What the players think about the bye week:
    - “It’ll give us some time to prepare for the next one,” said senior linebacker Brady Daigh, who had five tackles subbing for the injured Gillam. “I think a lot of guys are hungry to get back on the field after a game like that. We have our bye week, we’ll utilize it and do what we have to do with it. I definitely think we’re ready to get back on the field. At the end of the day, as a team, we want to stop saying ‘oh we were so close, we should have won that one’ which has happened multiple times now. We want to get to a point where we’re celebrating in the locker room afterwards.”
    - “I trust the guys on this team,” said senior wide receiver Tyler McCulloch, who had four catches for 76 yards and two touchdowns. “They’re smart and we’re going to come back with even more of a hunger to get better and come back with a win against USC after our bye week.”
    - “The guys are definitely hungry,” said senior defensive tackle Juda Parker. “There’s a sense of, we don’t want the bye week, we want to play next week so we can get that win. We really feel that we’re so close and we don’t agree with people saying ‘it’s a moral victory.’ We really want to win and get this thing rolling.”
    The term “moral victory” has been cast about a great deal the past two weeks. After all, Colorado has only four Pac-12 wins, total, in 3+ seasons as a member of the Pac-12. The average score of CU’s Pac-12 games last year was 44-20, and even that lopsided number was an improvement on the*48-17 average score of CU’s Pac-12 contests in 2012.
    Through the first three games of the 2014 Pac-12 season, the average score is 44-37 … not great, but certainly better than what Buff fans have been asked to sit through the past few seasons.
    There is the sentiment in the Buff Nation, however, that close is not good enough. That “playing for pride”, and staying competitive until the fourth quarter, no longer suffices as a*satisfactory*effort.
    Fortunately for the Buff Nation, the Colorado locker room echoes that opinion.
    The Buffs, suffering from a second consecutive gut-wrenching loss, were far from satisfied. In fact, it’s not too difficult to pick up a sense of defiance:
    - Asked if the Buffs might hope to*grow from the loss to Oregon State, quarterback Sefo Liufau had this to say: ““It’s not a hopefully. We’re expecting to break down the door. It doesn’t matter who we play, where we play, or anything like that … I wouldn’t change, be on any other team, besides this one. I consider these guys my family and we’re going to keep fighting and get ready to go.”
    - “It comes from Colorado. We used to be National Champions and in the last couple of seasons we have had a really bad record”, said wide receiver Bryce Bobo about CU’s fighting attitude. “We’re tired of it. We’re tired of not having good enough records”.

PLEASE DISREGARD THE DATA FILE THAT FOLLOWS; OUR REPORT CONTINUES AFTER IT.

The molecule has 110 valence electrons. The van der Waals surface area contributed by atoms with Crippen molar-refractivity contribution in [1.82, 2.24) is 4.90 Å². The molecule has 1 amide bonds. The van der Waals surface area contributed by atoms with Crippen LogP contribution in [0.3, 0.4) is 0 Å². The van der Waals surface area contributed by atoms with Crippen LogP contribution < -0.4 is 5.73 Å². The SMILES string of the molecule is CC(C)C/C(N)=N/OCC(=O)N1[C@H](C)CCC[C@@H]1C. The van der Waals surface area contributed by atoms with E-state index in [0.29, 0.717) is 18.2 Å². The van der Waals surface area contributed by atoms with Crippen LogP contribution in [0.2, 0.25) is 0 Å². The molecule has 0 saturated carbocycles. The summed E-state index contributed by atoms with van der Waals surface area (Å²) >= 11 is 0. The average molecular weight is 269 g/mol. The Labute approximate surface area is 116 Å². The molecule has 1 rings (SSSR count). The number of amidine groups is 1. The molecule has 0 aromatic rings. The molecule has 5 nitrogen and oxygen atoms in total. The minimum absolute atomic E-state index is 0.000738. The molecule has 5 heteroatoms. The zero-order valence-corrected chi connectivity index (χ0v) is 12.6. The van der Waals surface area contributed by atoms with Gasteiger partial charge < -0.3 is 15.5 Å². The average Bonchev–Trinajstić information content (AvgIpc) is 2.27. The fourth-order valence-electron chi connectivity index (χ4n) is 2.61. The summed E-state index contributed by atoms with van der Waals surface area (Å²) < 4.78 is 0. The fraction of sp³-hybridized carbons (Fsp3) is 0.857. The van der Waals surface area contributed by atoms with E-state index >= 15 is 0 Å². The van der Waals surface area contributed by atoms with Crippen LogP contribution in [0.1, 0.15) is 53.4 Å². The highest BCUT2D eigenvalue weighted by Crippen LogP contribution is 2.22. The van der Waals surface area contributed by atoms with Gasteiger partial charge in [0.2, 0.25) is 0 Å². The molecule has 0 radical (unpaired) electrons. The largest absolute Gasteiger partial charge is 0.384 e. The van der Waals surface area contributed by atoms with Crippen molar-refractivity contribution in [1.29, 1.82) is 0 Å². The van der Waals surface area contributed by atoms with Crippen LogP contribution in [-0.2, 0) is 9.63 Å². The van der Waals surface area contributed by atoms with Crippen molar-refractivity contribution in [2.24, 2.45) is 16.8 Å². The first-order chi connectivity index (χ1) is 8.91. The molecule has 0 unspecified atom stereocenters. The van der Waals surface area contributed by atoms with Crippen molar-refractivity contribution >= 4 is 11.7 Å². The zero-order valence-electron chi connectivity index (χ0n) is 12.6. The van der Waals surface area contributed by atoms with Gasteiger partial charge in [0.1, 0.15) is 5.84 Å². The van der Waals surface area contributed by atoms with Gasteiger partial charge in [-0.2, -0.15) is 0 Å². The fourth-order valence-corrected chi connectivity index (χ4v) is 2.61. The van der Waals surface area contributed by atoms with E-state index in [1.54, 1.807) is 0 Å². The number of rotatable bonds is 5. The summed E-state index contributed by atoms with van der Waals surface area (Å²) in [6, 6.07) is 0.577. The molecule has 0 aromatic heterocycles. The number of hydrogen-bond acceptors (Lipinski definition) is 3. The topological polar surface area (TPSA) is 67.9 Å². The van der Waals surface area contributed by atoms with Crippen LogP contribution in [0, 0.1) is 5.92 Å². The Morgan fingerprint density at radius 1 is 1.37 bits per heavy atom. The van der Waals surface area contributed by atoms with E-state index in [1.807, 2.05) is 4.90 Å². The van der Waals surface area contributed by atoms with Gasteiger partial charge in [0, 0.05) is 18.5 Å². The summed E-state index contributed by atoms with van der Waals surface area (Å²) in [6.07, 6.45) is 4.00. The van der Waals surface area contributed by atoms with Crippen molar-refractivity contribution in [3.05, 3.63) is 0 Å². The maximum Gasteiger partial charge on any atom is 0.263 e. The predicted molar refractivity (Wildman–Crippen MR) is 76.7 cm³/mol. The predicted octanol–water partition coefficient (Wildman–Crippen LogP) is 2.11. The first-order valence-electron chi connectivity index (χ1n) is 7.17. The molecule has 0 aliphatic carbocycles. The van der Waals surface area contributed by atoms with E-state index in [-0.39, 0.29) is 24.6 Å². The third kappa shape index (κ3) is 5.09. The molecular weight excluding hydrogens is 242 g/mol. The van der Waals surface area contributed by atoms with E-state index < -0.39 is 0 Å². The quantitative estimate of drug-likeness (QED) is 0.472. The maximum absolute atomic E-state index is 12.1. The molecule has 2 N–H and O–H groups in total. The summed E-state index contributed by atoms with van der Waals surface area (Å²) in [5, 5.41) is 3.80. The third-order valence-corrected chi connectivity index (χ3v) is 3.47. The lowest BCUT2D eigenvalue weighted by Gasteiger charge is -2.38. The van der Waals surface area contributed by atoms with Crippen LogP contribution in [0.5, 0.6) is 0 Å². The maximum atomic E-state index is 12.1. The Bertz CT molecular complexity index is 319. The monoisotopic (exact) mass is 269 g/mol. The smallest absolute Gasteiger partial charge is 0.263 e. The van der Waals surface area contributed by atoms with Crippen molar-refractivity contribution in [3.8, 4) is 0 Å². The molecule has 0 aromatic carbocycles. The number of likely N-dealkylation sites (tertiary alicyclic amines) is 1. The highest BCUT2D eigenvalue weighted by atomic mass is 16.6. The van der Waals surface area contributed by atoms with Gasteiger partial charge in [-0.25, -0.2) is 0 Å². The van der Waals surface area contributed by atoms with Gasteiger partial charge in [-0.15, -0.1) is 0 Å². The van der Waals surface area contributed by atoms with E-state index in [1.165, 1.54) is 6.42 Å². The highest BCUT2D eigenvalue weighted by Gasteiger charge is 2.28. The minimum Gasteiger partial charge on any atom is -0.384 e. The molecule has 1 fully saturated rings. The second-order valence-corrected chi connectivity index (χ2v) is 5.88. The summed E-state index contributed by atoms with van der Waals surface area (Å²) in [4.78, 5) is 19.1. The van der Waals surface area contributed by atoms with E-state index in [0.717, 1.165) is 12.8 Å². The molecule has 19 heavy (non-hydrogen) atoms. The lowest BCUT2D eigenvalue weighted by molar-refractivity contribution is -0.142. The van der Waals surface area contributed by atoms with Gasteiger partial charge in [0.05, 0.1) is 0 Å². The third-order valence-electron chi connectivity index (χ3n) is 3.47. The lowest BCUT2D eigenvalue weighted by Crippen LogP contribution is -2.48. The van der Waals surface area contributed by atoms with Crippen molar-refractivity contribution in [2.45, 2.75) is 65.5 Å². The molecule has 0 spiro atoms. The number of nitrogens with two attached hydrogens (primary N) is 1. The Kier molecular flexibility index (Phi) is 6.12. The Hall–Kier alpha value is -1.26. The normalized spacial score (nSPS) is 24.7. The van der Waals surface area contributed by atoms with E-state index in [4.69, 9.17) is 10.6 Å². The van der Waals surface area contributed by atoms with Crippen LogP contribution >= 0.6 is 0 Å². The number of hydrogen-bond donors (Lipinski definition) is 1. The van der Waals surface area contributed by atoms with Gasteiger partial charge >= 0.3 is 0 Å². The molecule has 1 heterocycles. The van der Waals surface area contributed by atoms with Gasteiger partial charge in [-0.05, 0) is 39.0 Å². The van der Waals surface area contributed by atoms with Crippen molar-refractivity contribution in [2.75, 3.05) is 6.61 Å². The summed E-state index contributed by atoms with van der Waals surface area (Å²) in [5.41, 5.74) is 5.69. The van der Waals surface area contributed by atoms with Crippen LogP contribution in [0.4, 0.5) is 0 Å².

- “I would say in the past [it was difficult to overcome losses] but there’s something different about this team since last spring and the summer,” said Tyler McCulloch. “This team is just resilient. I trust the guys on this team”.
    *- “You can say if ‘we made a couple plays, we made the catch, we made the tackle’ records could have been different, the outcome could have been so much different”, said Juda Parker. “We’re just focused on this season and getting the next one. We’re going to prepare for the win against USC and that’s our mindset.”
    The last word goes to coach Mike MacIntyre. When asked about “moral victories”, MacIntyre had this to say: ““There are no moral victories. I do know that our team fights and believes that they can win. I think that we’ve come a long way, but we just have to punch through and get some wins. Those kids are hurting in our locker room, really hurting, but there is no quit in them and there is a lot of fight. As coaches, we just have to find a way to help them get over the hump at the end of games”.
    Midway through the 2014 season, Colorado sits at 2-4. The Buffs could well be 4-2, or at least 3-3. The harsh reality, though, is that the “easy” part of the schedule has just concluded. The Buffs have six games remaining, and five of the six remaining opponents are or have been ranked nationally.
    The Buffs do not want to accept moral victories.
    That’s good. That’s the way it should be.
    Colorado is very close to being back in the mix in what can only be described as a very deep and talented conference. But the Buffs are not as close as they need to be to stay with some of the upcoming opponents.
    Like it or not, much of the remainder of the 2014 season may well be all about … moral victories.
    ——